What a difference a year makes. I've just returned from the annual Commodity Classic event and the news from the field is positive. And it feels great.
March 5, 2010
What a difference a year makes. I’ve just returned from the annual Commodity Classic event and the news from the field is positive. And it feels great.
As long-time readers of this column may remember, this is the complete opposite situation that I found when attending the 2009 Commodity Classic. At that show, I kept asking all the growers and retailers I could find what the prospects were the upcoming growing season and all I got back were blank stares. No one was ordering crop inputs (even though it was early March) and everyone seemed very nervous about all the year would play out. As we now know, 2009 was indeed a rough, uneven year for the agricultural industry, made all the worse by huge extremes in weather conditions for many parts of the country.
This year, the news is totally different. From what I learned at the 2010 Commodity Classic, growers are largely locked in on corn or soybeans, have ordered their seeds and fertilizer inputs accordingly, and are moving with rapid speed to get planting. Retailers, too, are benefiting from this cautiously positive outlook, with many reporting that their grower-customers had already locked in orders and prices for 2010. In fact, one retailer said the majority of his customer had already pre-ordered and paid for products into 2011 and 2012 as well.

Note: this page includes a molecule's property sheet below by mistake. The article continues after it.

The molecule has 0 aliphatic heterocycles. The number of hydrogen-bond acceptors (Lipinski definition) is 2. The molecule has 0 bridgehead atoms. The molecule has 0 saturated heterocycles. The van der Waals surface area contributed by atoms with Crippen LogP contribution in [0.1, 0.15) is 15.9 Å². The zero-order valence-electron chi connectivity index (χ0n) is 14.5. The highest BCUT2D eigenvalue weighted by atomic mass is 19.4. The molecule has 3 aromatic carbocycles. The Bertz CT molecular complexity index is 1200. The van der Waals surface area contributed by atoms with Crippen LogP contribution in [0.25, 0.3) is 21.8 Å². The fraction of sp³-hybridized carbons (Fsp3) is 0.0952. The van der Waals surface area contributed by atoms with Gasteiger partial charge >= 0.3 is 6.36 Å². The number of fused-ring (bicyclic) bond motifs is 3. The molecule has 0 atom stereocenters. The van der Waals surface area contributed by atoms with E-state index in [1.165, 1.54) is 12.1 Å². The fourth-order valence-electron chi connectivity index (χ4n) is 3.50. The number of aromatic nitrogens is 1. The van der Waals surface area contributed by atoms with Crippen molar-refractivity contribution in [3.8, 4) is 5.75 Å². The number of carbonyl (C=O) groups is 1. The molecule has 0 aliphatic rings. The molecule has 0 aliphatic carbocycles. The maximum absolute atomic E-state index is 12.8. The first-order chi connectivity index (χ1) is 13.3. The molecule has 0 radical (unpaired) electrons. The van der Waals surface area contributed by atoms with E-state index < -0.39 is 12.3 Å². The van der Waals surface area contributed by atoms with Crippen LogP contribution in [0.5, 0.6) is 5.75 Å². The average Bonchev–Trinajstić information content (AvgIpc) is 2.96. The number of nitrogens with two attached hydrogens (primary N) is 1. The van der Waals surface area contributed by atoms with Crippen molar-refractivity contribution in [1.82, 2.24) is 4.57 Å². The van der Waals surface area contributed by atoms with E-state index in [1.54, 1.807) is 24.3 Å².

Sure, there were a few folks that thought 2010 could repeat 2009’s performance when it comes to weather, forcing plenty of re-plantings into June and an inevitable switch from corn to soybeans, but this was a small minority. “I can’t really do anything about the weather, so it’s the one thing I don’t worry about much,” said one Central Illinois grower. “But as for the things I can control such as picking the seeds and fertilizers I want for the year, I’m good to go.”
So count as me among the folks looking forward to the 2010 season. From the sounds of it, this could be one of agriculture’s best performances in quite a few years.